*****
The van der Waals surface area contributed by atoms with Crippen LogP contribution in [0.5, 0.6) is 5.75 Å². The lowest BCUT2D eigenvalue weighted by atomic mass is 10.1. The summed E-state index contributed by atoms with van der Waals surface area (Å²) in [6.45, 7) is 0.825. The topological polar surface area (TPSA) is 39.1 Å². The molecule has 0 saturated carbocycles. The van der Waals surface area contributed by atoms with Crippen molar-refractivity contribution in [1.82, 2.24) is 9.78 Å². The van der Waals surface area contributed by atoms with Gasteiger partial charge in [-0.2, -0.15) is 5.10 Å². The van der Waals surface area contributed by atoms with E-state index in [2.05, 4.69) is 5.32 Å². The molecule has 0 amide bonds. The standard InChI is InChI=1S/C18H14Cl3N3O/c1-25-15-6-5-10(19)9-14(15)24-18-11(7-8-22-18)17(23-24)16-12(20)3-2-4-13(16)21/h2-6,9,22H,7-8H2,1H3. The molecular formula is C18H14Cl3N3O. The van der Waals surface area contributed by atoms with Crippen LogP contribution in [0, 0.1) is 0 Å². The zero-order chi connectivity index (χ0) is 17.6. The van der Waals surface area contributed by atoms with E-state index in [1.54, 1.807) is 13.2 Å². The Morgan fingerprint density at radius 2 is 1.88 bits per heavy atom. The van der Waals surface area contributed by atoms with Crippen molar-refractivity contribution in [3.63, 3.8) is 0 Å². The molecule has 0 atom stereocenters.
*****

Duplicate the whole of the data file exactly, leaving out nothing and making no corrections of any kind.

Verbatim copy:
The van der Waals surface area contributed by atoms with Crippen LogP contribution in [0.5, 0.6) is 5.75 Å². The lowest BCUT2D eigenvalue weighted by atomic mass is 10.1. The summed E-state index contributed by atoms with van der Waals surface area (Å²) in [6.45, 7) is 0.825. The topological polar surface area (TPSA) is 39.1 Å². The molecule has 0 saturated carbocycles. The van der Waals surface area contributed by atoms with Crippen molar-refractivity contribution in [1.82, 2.24) is 9.78 Å². The van der Waals surface area contributed by atoms with Gasteiger partial charge in [-0.2, -0.15) is 5.10 Å². The van der Waals surface area contributed by atoms with E-state index in [2.05, 4.69) is 5.32 Å². The molecule has 0 amide bonds. The standard InChI is InChI=1S/C18H14Cl3N3O/c1-25-15-6-5-10(19)9-14(15)24-18-11(7-8-22-18)17(23-24)16-12(20)3-2-4-13(16)21/h2-6,9,22H,7-8H2,1H3. The molecular formula is C18H14Cl3N3O. The van der Waals surface area contributed by atoms with Crippen LogP contribution in [0, 0.1) is 0 Å². The zero-order chi connectivity index (χ0) is 17.6. The van der Waals surface area contributed by atoms with E-state index in [1.54, 1.807) is 13.2 Å². The Morgan fingerprint density at radius 2 is 1.88 bits per heavy atom. The van der Waals surface area contributed by atoms with Crippen molar-refractivity contribution in [3.63, 3.8) is 0 Å². The molecule has 0 atom stereocenters.